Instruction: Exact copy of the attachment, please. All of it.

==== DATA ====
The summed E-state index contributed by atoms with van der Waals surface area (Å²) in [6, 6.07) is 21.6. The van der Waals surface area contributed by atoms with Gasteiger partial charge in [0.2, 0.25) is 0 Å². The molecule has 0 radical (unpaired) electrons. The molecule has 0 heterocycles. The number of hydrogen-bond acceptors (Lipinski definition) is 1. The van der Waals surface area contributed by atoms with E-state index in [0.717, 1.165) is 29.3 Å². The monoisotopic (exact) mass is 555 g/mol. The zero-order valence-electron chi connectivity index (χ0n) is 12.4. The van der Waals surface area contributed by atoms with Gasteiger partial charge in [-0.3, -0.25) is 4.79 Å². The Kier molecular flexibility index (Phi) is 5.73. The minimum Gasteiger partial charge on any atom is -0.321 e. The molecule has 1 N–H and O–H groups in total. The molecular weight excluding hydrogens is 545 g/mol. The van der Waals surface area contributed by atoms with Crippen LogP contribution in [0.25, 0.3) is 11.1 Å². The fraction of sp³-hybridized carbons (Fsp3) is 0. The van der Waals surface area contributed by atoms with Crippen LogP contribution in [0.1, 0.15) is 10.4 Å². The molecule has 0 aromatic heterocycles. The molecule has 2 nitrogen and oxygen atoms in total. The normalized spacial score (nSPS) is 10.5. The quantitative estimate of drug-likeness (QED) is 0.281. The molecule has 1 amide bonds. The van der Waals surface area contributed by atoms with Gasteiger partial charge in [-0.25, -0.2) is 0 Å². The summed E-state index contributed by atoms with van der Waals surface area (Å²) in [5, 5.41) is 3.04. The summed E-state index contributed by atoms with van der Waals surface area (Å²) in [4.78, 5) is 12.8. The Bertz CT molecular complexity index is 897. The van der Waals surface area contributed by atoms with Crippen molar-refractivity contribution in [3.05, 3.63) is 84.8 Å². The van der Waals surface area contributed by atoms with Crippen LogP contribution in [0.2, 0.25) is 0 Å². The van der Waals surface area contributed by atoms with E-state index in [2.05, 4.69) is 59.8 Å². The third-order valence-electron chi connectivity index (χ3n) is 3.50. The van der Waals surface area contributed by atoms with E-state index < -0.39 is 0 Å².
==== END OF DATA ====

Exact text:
The summed E-state index contributed by atoms with van der Waals surface area (Å²) in [6, 6.07) is 21.6. The van der Waals surface area contributed by atoms with Gasteiger partial charge in [0.2, 0.25) is 0 Å². The molecule has 0 radical (unpaired) electrons. The molecule has 0 heterocycles. The number of hydrogen-bond acceptors (Lipinski definition) is 1. The van der Waals surface area contributed by atoms with E-state index in [0.717, 1.165) is 29.3 Å². The monoisotopic (exact) mass is 555 g/mol. The zero-order valence-electron chi connectivity index (χ0n) is 12.4. The van der Waals surface area contributed by atoms with Gasteiger partial charge in [-0.3, -0.25) is 4.79 Å². The Kier molecular flexibility index (Phi) is 5.73. The minimum Gasteiger partial charge on any atom is -0.321 e. The molecule has 1 N–H and O–H groups in total. The molecular weight excluding hydrogens is 545 g/mol. The van der Waals surface area contributed by atoms with Crippen LogP contribution in [0.25, 0.3) is 11.1 Å². The fraction of sp³-hybridized carbons (Fsp3) is 0. The van der Waals surface area contributed by atoms with Crippen LogP contribution in [0.1, 0.15) is 10.4 Å². The molecule has 0 aromatic heterocycles. The molecule has 2 nitrogen and oxygen atoms in total. The normalized spacial score (nSPS) is 10.5. The quantitative estimate of drug-likeness (QED) is 0.281. The molecule has 1 amide bonds. The van der Waals surface area contributed by atoms with Gasteiger partial charge in [-0.25, -0.2) is 0 Å². The summed E-state index contributed by atoms with van der Waals surface area (Å²) in [5, 5.41) is 3.04. The summed E-state index contributed by atoms with van der Waals surface area (Å²) in [4.78, 5) is 12.8. The Bertz CT molecular complexity index is 897. The van der Waals surface area contributed by atoms with Crippen molar-refractivity contribution in [3.05, 3.63) is 84.8 Å². The van der Waals surface area contributed by atoms with Crippen LogP contribution in [0.2, 0.25) is 0 Å². The van der Waals surface area contributed by atoms with E-state index in [2.05, 4.69) is 59.8 Å². The third-order valence-electron chi connectivity index (χ3n) is 3.50. The van der Waals surface area contributed by atoms with E-state index < -0.39 is 0 Å².